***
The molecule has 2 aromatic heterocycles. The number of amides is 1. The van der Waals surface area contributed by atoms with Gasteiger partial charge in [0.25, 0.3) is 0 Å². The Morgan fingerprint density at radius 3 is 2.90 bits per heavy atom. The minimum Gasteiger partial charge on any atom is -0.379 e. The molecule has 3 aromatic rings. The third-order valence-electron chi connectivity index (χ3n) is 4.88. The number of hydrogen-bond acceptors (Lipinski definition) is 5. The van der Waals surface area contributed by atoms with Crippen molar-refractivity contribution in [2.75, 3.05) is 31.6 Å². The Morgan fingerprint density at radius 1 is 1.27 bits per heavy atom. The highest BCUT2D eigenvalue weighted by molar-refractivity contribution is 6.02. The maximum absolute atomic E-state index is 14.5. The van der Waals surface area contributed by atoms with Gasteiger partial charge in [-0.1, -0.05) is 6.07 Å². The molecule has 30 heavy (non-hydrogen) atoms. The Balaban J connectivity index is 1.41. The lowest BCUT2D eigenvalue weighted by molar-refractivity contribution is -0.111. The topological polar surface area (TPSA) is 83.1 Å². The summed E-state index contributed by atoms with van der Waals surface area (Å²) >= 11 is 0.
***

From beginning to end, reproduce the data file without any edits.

The molecule has 2 aromatic heterocycles. The number of amides is 1. The van der Waals surface area contributed by atoms with Gasteiger partial charge in [0.25, 0.3) is 0 Å². The Morgan fingerprint density at radius 3 is 2.90 bits per heavy atom. The minimum Gasteiger partial charge on any atom is -0.379 e. The molecule has 3 aromatic rings. The third-order valence-electron chi connectivity index (χ3n) is 4.88. The number of hydrogen-bond acceptors (Lipinski definition) is 5. The van der Waals surface area contributed by atoms with Crippen molar-refractivity contribution in [2.75, 3.05) is 31.6 Å². The Morgan fingerprint density at radius 1 is 1.27 bits per heavy atom. The highest BCUT2D eigenvalue weighted by molar-refractivity contribution is 6.02. The maximum absolute atomic E-state index is 14.5. The van der Waals surface area contributed by atoms with Gasteiger partial charge in [-0.1, -0.05) is 6.07 Å². The molecule has 30 heavy (non-hydrogen) atoms. The Balaban J connectivity index is 1.41. The lowest BCUT2D eigenvalue weighted by molar-refractivity contribution is -0.111. The topological polar surface area (TPSA) is 83.1 Å². The summed E-state index contributed by atoms with van der Waals surface area (Å²) >= 11 is 0.